If you’re a startup Founder or HR Leader looking to prepare your business for rapid growth, you’re probably thinking about coaching. But what should you expect from coaching in the startup context? Typically there’s 2 types of coaching in this situation, and you’ll need to know the specific need you’re addressing.
Some of the questions you should address to hone in on the type of coaching you’ll need:
Answering these questions will help you clarify how coaching can be used in your startup. Here’s a snapshot of where to go from here:
Business coaching (startup or not) is usually focused on how to run your business - including functional and technical advice. Typically startups get this type of ‘coaching’ in the form of advisors, mentors, accelerator programmes, or government resources. The advice is typically startup ‘wisdom’ and anecdotes from other entrepreneurs, however also includes typical MBA-style recommendations. Business coaching focuses on accounting, fund raising, marketing, HR matters and etc. This information isn’t hard to come by. If you’re a funded start up and need this kind of information, reach out to your VC’s for recommendations. If you’re not yet funded, try to get enrolled in an accelerator programme and you’ll find advisors and mentors are plenty!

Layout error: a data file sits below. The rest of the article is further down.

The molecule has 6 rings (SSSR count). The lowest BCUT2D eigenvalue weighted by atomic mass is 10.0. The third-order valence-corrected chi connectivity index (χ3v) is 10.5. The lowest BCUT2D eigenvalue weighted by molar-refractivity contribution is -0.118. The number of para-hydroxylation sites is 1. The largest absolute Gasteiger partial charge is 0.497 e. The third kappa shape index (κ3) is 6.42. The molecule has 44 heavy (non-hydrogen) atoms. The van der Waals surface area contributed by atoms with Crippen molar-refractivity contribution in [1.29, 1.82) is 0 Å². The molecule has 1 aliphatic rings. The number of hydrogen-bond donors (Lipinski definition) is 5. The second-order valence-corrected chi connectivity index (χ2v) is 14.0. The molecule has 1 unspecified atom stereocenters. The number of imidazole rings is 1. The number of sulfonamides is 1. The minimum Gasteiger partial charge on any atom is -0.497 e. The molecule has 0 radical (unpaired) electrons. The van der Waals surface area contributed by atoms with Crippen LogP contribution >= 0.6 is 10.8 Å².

Professional coaching usually has the biggest opportunity for impact on business growth, once you have your business advisors in place. Professional coaching can be delivered to Founder or executive team, and as the business gets larger you can consider a blended HR and coaching approach to developing your team. Professional coaching in startups is usually aimed at developing:
While this list is not exhaustive, you can see that professional coaching for startups focuses on the competencies, behaviours and skills that enable a great culture and rapid growth of the business. While these skills are important for all professionals, they’re critical for startup leaders and teams, where any deficit is amplified by nature of the small team size, speed of work and pressure from investors.